CADRE Comments

A Rational Look at Christianity; Basing Reason in Truth

Why Raise Jesus from the Dead?

This is a continuation of a response to Michael Martin's article, "Why the Resurrection is Initially Improbable," Philo, 1, no. 1 (Spring-Summer 1998): 63-73. Mr. Martin's article is being reprinted this spring in a book by Prometheus Press. For those interested in reading the remainder of the response to Martin, further installments will be published on this blog. The entire response is also available here.

Mr. Martin's original article gives prominent place to one particular complaint: there is (he states) no plausible reason why the resurrection should have occurred. In the course of this response, I will discuss a number of the reasons for Jesus’ resurrection.

God's Purposes and Jesus' Resurrection

When discussing the resurrection and God’s purpose, Mr. Martin limits the discussion to theories of atonement. While I will respond to Mr. Martin on the atonement, the discussion of God’s purpose will not be limited to atonement alone. We will also consider the resurrection in light of the view that a miracle may also be a sign which communicates a message.

In preparation, we will first recall some known facts -- our background knowledge for assessing the evidence for Jesus’ resurrection. The first thing to recall is that Jesus is among a very rare group of people in the history of the world: people who founded a major religion. While this is undisputed and very likely to be relevant, Mr. Martin does not consider it in his assessment. From a simple standpoint of logic, it can easily have a bearing on whether God has any purpose in resurrecting Jesus from the dead. Another thing to recall is that, in the Judaism of Jesus’ day, previous teaching on resurrection was not especially strong, with no explicit support for it in the Torah and no other officially-recognized scriptures besides the Torah. In that day, it was an acceptable Jewish belief that there was no resurrection from the dead, with the party of Sadducees holding that belief. If the teaching of a future resurrection of all people from the dead is true, it is among the most relevant and important teachings in the history of religion. To be sure, some people had taught as if a resurrection would come. But these had not gained full acceptance as of the time of Jesus.

Jesus’ resurrection is a sign that clarifies the answers to many questions:

  1. It serves as a final answer as to whether there is life after death. As a sign, it clearly indicates that God raises the dead.
  2. It serves as a sign validating Jesus' teachings on the resurrection. It indicates that among the various teachings of what happens after death, Jesus’ teaching on resurrection is true. This gives certainty of Jesus' teaching of a general resurrection in the future.
  3. It shows God’s faithfulness to his creation. From confirming Jesus' teaching of the future resurrection of all people, it follows that it is also a sign that God has not abandoned humanity to pain, meaninglessness, and death. It confirms Jesus' pledge to us that our own tombs will one day be empty, and we will rise to life again as he rose. From this we can see the reason for the hope we have in us.
  4. It foretells the promised renewal of creation to a state of goodness that is no longer subject to death and corruption. Restoring nature to what God intended is one connecting link between Jesus’ healing miracles and his resurrection. Jesus’ work restoring nature is affirmed as God’s own purpose by Jesus’ restoration to life. Together with the background of Jesus’ other miracles restoring the sick, the blind, and the crippled, it shows that any evil, disease, death, or destruction that may confront us still cannot defeat God’s purpose of restoring us and renewing all things.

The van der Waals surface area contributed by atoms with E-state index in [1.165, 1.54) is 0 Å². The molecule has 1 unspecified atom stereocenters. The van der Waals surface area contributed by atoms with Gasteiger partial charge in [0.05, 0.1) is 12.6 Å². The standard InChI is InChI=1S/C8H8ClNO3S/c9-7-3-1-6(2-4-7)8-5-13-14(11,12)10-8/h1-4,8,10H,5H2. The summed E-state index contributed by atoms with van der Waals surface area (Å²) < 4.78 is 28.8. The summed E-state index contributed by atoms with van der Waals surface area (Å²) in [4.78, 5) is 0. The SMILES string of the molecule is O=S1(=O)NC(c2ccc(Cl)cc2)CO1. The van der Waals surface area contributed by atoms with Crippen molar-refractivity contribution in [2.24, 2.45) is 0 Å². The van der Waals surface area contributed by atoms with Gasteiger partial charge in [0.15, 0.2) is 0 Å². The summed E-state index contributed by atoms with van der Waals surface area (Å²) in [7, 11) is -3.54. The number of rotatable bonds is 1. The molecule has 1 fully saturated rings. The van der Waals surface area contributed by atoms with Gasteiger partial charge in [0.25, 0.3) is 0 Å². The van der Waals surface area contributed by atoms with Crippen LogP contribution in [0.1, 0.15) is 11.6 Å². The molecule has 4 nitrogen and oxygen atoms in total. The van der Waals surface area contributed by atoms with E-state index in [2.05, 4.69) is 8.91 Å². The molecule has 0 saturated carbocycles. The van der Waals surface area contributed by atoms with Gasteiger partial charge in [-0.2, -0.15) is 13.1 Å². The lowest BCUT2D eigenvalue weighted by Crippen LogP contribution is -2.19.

5. The resurrection is a sign indicating the final practical resolution of the problem of evil. It is a sign showing the weak and temporary nature of suffering and death, and the truth of Jesus' promises regarding the world to come.
  6. It is a vindication of the goodness of God. If suffering, death, and meaningless had in fact been the final result of our lives, it would be problematic to maintain the reality of God's love of mankind. Instead, the resurrection demonstrates death's inability to destroy us and to undo God's purposes for us. As the generation that saw Christ raised from the dead put it, "Death, where is your victory? Grave, where is your sting?" The resurrection, as a sign of the general resurrection to come, provides a clear indication that God does value mankind.
  7. It confirms the uniqueness of Jesus in God's purposes in the world. Among that very, very small group of people in the history of the world who have founded major religions, Jesus is unique even within that group in rising from the dead. Jesus’ resurrection plainly shows which leader to follow. It renders foolish the argument that God has not made clear which religious leader to follow.

Atonement Theories

The sign value of the resurrection alone is enough reason for the resurrection to have occurred. But the matter of our atonement still needs to be discussed because of the resurrection’s role in it. Martin, oddly enough, discusses in detail only Origen’s primitive ransom theory in which Jesus supposedly paid a ransom due to the devil, a theory which is not fully Scriptural. Martin passes over other theories of atonement just by listing a number of them and stating that he finds "all the historically important theories" do not explain some aspect of the atonement to his satisfaction, referencing his book The Case Against Christianity. This present article will not review every theory of atonement or respond to an entire book. For the moment, let us give Martin the benefit of the doubt and suppose that with every given theory of atonement, he has found some major point that is not addressed. But by refuting theories of atonement singly, it seems likely that Mr. Martin does not appreciate that various theories of atonement are complementary; many of them do not preclude each other but instead work together to explain different aspects of our atonement.